View from City Road: Lawrence faces uphill struggle at exchange

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The Independent Online
Good luck to Michael Lawrence, because he will need it. The Stock Exchange is not yet the bankrupt organisation without a future that its harshest critics claim, but it will be an uphill struggle to turn it into the dynamic, competitive outfit his brief demands.

His first job should be to block the revived interest among some senior board members in running the Crest settlement system, the replacement for the defunct Taurus.

The exchange messed it up. The Bank of England is supervising efforts to sort it out again. Settlement is a highly specialised technical function that does not have to be run in-house by an exchange. Let someone else do it, so the exchange can concentrate on its real task, to retain its pole position in London over the next decade and fight off the challenges from Paris and Frankfurt.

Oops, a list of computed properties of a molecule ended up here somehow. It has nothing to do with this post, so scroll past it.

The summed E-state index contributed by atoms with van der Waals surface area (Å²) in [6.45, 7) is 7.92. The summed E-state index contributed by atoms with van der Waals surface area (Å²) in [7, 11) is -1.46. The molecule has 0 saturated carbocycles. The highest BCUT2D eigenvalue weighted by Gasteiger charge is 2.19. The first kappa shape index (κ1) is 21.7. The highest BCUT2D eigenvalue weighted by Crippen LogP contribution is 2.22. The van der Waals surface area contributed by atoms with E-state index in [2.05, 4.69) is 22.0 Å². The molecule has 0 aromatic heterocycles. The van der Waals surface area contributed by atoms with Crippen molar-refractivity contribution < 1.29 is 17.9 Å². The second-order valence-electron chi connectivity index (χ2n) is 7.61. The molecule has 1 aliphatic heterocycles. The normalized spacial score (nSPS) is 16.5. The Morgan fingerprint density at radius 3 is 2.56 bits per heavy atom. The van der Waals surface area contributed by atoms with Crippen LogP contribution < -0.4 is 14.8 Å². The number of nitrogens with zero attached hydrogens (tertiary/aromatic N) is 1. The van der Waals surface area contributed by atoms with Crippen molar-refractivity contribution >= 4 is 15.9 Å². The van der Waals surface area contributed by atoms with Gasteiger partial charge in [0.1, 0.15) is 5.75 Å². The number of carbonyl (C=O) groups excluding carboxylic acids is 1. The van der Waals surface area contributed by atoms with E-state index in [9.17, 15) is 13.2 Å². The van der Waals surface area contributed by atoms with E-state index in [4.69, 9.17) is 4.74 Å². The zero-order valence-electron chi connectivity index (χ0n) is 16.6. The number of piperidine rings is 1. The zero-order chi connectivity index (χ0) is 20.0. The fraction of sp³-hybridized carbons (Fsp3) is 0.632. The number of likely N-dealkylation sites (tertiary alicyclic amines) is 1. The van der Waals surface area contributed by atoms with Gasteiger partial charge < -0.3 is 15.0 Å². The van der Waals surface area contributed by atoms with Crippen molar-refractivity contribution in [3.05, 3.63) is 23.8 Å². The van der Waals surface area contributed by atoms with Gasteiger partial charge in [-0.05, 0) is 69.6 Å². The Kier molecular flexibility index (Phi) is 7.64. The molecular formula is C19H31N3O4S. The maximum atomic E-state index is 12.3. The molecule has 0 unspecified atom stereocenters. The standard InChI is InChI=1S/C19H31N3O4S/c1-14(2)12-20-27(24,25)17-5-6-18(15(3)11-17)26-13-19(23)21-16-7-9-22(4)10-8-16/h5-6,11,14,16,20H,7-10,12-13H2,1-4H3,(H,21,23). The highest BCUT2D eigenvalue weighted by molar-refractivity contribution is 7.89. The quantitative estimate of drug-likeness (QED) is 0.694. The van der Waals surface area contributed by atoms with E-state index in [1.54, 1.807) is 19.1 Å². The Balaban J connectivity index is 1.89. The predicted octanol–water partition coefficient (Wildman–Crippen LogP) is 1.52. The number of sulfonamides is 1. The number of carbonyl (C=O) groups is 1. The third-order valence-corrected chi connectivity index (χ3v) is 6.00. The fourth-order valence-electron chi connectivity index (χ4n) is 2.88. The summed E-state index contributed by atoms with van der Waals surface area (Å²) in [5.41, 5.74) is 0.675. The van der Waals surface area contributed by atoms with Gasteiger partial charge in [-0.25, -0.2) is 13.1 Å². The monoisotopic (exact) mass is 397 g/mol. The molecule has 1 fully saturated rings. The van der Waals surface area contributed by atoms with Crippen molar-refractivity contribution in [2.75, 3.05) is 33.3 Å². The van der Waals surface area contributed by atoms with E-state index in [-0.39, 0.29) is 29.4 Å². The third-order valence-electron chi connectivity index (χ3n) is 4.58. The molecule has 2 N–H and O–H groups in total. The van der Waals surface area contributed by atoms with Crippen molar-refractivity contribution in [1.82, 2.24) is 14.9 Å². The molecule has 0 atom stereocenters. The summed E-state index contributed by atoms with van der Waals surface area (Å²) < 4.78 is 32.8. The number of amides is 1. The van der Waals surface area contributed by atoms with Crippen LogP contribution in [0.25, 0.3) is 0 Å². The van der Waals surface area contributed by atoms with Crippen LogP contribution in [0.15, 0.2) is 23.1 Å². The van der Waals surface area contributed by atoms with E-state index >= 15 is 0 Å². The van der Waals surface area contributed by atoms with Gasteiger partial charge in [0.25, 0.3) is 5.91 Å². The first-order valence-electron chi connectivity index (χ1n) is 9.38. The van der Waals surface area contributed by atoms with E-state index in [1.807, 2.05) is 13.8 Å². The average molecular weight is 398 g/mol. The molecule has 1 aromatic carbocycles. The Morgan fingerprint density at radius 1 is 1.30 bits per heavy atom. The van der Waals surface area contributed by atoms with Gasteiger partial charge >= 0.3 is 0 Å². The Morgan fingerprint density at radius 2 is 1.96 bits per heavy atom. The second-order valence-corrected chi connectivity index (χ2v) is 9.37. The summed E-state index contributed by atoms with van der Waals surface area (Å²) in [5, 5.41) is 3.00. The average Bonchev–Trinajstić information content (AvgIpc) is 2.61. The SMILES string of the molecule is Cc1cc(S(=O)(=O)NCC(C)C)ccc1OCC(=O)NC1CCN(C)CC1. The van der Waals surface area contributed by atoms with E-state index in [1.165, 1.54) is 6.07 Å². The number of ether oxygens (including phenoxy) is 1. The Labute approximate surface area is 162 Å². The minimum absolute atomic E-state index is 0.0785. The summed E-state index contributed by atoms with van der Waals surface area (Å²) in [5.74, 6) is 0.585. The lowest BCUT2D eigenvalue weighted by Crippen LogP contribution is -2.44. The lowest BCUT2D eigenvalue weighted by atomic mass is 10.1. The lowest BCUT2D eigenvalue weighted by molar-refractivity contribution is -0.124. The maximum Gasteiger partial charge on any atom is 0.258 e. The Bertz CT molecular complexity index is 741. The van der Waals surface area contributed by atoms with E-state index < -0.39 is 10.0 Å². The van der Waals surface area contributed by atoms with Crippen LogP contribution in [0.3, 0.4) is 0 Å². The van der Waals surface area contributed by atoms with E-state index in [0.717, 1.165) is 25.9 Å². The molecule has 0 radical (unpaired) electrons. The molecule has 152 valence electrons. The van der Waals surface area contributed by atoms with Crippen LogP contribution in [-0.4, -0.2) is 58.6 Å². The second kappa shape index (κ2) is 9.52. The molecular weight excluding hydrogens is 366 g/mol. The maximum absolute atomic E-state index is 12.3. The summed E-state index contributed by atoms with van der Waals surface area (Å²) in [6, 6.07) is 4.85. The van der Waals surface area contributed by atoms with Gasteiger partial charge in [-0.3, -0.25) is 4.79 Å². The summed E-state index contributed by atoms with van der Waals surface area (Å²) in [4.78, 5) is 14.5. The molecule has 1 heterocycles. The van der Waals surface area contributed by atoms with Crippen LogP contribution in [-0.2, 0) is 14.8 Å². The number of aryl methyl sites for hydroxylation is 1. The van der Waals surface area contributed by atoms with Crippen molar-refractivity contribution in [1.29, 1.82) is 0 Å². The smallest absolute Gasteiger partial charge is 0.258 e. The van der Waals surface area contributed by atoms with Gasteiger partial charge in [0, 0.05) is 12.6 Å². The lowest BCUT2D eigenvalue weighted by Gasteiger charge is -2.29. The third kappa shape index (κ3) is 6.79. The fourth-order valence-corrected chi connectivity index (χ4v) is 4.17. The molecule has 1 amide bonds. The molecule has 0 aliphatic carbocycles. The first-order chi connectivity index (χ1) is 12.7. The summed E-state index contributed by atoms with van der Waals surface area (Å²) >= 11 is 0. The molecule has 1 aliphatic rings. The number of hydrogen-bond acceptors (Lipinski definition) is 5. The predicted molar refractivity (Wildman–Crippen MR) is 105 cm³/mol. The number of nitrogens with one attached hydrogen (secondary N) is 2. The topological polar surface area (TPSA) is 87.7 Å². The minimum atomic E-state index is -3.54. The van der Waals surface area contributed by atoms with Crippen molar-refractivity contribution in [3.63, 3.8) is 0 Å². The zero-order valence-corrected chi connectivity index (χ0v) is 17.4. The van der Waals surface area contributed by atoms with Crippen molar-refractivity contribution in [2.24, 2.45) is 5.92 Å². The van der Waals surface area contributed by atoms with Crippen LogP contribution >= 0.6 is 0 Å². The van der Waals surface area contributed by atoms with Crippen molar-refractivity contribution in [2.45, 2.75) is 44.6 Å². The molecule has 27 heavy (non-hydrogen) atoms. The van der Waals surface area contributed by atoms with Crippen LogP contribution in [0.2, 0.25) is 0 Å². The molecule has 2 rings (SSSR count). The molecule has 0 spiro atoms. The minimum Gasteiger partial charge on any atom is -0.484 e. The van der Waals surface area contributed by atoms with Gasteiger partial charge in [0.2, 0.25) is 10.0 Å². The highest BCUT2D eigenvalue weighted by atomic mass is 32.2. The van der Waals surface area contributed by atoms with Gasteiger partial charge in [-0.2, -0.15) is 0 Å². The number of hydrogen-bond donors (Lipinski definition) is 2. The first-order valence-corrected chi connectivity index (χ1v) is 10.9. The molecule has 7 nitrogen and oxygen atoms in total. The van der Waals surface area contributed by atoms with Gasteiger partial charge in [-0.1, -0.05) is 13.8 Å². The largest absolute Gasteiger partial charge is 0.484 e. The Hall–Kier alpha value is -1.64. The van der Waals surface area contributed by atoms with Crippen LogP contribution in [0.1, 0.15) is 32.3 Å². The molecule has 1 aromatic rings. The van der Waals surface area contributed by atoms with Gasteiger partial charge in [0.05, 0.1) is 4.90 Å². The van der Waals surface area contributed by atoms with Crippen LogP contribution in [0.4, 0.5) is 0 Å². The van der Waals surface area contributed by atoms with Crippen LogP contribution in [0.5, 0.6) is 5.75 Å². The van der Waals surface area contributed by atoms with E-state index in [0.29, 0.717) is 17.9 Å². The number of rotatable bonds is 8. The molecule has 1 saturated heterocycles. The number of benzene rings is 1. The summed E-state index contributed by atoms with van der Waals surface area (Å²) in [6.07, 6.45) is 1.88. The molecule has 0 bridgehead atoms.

The exchange has long given up the idea that it has a right to run a single central marketplace on its own terms: abandonment of those ideas was what Big Bang and the end of fixed commissions in 1986 was all about. Technological change means there is now no reason why strong competing exchanges should not emerge in London, as they did long ago in New York and - in the futures markets - Chicago.

The exchange has special responsibilities under the Financial Services Act, which will have to be shared more widely if the likes of Reuters and Instinet make progress. But to survive, the London Stock Exchange still has to compete on costs and service just like any other financial institution, and that means having the cheapest and most efficient trading systems. Indeed, competition will be a spur to that.